Of William James and Alphabetic Writing

On Tuesday afternoon, with a few hours before I had to catch my flight out of Boston, I was able to spend some quality time in Harvard’s Houghton Library with the original (handwritten) manuscript of The Varieties of Religious Experience, a very famous book written by the illustrious American psychologist-philosopher William James (brother, by the way, of the novelist Henry James).

Someday, I plan to publish a short note regarding a particular feature of the book.  (More on that in due course, probably a year or two down the pike.)

In the meantime, though, what astonished me — and not for the first time — was the genius of . . . the alphabet, perhaps the greatest invention of, or the greatest gift ever given to, humanity.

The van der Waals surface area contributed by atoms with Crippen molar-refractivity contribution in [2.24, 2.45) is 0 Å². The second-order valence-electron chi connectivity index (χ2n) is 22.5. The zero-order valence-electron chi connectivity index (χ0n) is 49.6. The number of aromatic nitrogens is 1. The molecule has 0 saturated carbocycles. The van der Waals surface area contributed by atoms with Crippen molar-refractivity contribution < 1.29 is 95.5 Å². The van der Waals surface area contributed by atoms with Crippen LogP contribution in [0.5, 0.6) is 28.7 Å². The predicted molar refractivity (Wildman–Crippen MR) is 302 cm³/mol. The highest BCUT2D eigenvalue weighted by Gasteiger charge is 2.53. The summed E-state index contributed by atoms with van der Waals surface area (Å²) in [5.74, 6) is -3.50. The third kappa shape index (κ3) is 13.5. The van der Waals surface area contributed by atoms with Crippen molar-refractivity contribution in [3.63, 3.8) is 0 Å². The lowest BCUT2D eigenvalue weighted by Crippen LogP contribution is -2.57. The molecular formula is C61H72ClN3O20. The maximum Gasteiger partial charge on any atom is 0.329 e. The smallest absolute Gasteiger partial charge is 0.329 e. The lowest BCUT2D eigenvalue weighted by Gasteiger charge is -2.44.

In the case of William James (d. 1910), twenty-six distinct little marks, repeated in varying combinations on paper, conveyed to me with remarkable accuracy and comprehensiveness the thoughts and even the personality of a man who died a hundred and two years ago and whom, obviously, I’ve never met.

That’s remarkable, if you seriously consider it.  It’s astonishing.  A daily miracle, of a sort.

Posted from Las Vegas, Nevada.

Elder Maxwell on the establishment of a state (ir)religion
An important new letter from the Council of the First Presidency and the Quorum of the Twelve Apostles
Canaries in the coal mine?
Does support for gay marriage bring prosperity and improve quality of life?